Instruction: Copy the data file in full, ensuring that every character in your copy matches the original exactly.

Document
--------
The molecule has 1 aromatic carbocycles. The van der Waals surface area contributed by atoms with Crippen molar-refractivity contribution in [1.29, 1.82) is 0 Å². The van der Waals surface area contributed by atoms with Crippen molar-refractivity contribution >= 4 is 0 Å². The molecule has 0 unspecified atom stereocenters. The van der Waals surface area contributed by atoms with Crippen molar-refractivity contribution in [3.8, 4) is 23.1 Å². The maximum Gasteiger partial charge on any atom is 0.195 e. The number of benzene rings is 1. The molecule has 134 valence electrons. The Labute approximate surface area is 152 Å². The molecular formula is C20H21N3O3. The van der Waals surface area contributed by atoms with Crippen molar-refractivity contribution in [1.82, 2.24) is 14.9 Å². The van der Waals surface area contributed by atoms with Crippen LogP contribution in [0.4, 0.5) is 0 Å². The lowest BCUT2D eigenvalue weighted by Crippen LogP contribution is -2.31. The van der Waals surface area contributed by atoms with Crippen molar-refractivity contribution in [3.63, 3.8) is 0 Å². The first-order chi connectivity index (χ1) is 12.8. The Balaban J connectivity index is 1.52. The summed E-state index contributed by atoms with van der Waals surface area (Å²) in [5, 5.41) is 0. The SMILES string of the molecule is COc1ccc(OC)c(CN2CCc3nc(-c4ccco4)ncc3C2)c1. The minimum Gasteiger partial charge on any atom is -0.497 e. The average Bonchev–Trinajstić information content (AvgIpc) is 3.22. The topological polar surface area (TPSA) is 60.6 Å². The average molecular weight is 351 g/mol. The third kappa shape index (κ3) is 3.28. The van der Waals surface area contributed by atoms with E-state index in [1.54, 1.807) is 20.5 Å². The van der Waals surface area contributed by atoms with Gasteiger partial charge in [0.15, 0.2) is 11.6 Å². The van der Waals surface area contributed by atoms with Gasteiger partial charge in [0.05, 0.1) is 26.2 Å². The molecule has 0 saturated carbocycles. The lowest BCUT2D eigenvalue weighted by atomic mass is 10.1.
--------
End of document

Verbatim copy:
The molecule has 1 aromatic carbocycles. The van der Waals surface area contributed by atoms with Crippen molar-refractivity contribution in [1.29, 1.82) is 0 Å². The van der Waals surface area contributed by atoms with Crippen molar-refractivity contribution >= 4 is 0 Å². The molecule has 0 unspecified atom stereocenters. The van der Waals surface area contributed by atoms with Crippen molar-refractivity contribution in [3.8, 4) is 23.1 Å². The maximum Gasteiger partial charge on any atom is 0.195 e. The number of benzene rings is 1. The molecule has 134 valence electrons. The Labute approximate surface area is 152 Å². The molecular formula is C20H21N3O3. The van der Waals surface area contributed by atoms with Crippen molar-refractivity contribution in [1.82, 2.24) is 14.9 Å². The van der Waals surface area contributed by atoms with Crippen LogP contribution in [0.4, 0.5) is 0 Å². The lowest BCUT2D eigenvalue weighted by Crippen LogP contribution is -2.31. The van der Waals surface area contributed by atoms with Crippen molar-refractivity contribution in [3.63, 3.8) is 0 Å². The first-order chi connectivity index (χ1) is 12.8. The Balaban J connectivity index is 1.52. The summed E-state index contributed by atoms with van der Waals surface area (Å²) in [5, 5.41) is 0. The SMILES string of the molecule is COc1ccc(OC)c(CN2CCc3nc(-c4ccco4)ncc3C2)c1. The minimum Gasteiger partial charge on any atom is -0.497 e. The average Bonchev–Trinajstić information content (AvgIpc) is 3.22. The topological polar surface area (TPSA) is 60.6 Å². The average molecular weight is 351 g/mol. The third kappa shape index (κ3) is 3.28. The van der Waals surface area contributed by atoms with E-state index in [1.54, 1.807) is 20.5 Å². The van der Waals surface area contributed by atoms with Gasteiger partial charge in [0.15, 0.2) is 11.6 Å². The van der Waals surface area contributed by atoms with Gasteiger partial charge in [0.05, 0.1) is 26.2 Å². The molecule has 0 saturated carbocycles. The lowest BCUT2D eigenvalue weighted by atomic mass is 10.1.